During my time in NYC, I had a long conversation with a CEO about the Founder’s MentalitySM framework. We talked about the “default path” of many companies as they move from being insurgents to incumbents, and what they stand to gain by pursuing the path to industry leadership.
The CEO then provided the following challenge: “Do you really think most companies maximize the benefits of scale and scope? My experience is that even companies that gain leadership positions in a market don’t necessarily achieve the full benefits of it.”
His comment sent me scrambling to my C: drive, to my notes from years ago when Chris Zook and I were developing Profit from the Core. Our core argument (pun intended) is that the only way to grow sustainably and profitably is to lead in your core business. So the purpose of growth strategies is to create a path to leadership, and from leadership you should then drive to leadership economics. In the book, we describe what the six common actions of true leaders are.
Because these six characteristics are so central to the goal of moving north on the Founder’s Mentality matrix, and gaining the advantages of scale and scope, it is worth revisiting them:
- Invest to build and extend scale advantages, creating unbeatable cost positions and rates of reinvestment. True leaders continually reinvest in their core businesses to build up unbeatable scale advantage. They aim to maintain cost leadership. They have the best route to consumers. They out-invest in marketing and R&D. They use the advantage of leadership to extend leadership.
- Generate unique consumer insights and anticipate future consumer needs that they can uniquely serve. True leaders use their scale to better understand both the consumer of today and the consumer of the future. They have the best feedback systems, the best research, and the top capabilities to convert company facts into insights and insights into new propositions.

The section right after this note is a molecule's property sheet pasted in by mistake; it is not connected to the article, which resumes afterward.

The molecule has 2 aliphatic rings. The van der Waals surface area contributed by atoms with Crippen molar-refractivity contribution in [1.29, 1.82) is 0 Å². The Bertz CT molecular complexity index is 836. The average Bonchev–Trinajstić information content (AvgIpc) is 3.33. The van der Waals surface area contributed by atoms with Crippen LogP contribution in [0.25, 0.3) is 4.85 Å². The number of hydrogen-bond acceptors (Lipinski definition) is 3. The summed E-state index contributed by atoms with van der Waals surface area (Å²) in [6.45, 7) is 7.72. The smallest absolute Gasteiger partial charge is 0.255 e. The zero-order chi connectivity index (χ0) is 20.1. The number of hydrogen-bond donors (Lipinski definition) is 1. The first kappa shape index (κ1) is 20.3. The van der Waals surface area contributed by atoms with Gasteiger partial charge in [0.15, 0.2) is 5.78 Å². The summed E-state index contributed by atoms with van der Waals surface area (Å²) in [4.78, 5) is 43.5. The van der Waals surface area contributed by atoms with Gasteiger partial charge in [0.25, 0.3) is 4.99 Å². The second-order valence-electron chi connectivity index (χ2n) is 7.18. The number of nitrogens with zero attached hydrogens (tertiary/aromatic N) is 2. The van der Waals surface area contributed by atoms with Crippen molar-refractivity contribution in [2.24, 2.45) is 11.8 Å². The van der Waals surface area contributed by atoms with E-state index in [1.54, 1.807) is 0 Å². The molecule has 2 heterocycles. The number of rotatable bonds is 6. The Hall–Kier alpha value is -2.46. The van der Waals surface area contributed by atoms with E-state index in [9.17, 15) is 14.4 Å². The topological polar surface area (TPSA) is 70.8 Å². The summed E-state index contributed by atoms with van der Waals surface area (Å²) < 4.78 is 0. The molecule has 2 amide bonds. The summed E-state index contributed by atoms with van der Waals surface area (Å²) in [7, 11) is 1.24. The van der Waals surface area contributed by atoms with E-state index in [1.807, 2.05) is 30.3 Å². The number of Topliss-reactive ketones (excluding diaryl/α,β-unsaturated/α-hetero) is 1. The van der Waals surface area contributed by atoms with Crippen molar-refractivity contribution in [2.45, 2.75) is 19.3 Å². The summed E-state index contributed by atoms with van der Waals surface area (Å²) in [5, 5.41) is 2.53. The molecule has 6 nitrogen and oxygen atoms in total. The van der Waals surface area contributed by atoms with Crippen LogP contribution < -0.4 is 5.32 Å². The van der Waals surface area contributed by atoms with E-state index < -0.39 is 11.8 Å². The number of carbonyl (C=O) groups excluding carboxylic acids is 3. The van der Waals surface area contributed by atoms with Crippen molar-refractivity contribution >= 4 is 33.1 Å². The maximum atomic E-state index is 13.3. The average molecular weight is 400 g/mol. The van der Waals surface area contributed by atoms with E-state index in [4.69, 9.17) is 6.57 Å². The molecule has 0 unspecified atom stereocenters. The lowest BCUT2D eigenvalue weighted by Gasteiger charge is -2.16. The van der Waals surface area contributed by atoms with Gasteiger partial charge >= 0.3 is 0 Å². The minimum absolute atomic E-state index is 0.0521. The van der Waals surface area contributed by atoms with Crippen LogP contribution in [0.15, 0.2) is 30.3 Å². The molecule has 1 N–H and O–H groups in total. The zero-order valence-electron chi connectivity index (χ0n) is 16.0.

- Make competitors feel the pain of going head-to-head in the most strategic areas of business. True leaders make it very clear through pricing and competitive strategy what the core areas of their businesses are. They make it clear to competitors who wish to compete in those core areas that it will be costly and very challenging to do so. Leaders force the first question in a competitor’s boardroom meeting to be, “What about the 800-pound gorilla?”
- Establish and enforce the rules of the game while moving the profit pool in their favor. True leaders establish the rules of competition in the industry, and they excel in playing the game by the rules they create. They understand how industry profits are distributed between all industry players and the customer, and they work hard to make sure the shifts in the profit pool benefit them and their target consumers.
- Use general and administrative (G&A) costs to build truly differentiated capabilities that improve the business. True leaders make sure that all their spending goes toward better propositions, or differentiated capabilities that develop and deliver superior propositions in the future. They view G&A as “capability currency,” meaning they want to deploy it to create some best-in-class capabilities, rather than spreading it like butter across the organization to create capabilities that are never more than average.
- Establish standards of performance consistent with their leadership position, not with industry averages. True leaders make sure they get leadership economics. They demand far more than the marketplace from their competitively advantaged businesses so they can reinvest superior returns to extend leadership.
This is a high standard of leadership, and I thank the CEO who questioned how many companies truly attain it. Reading through these, you may be inclined to agree with his assessment that few companies achieve true leadership. But those that do reap huge rewards.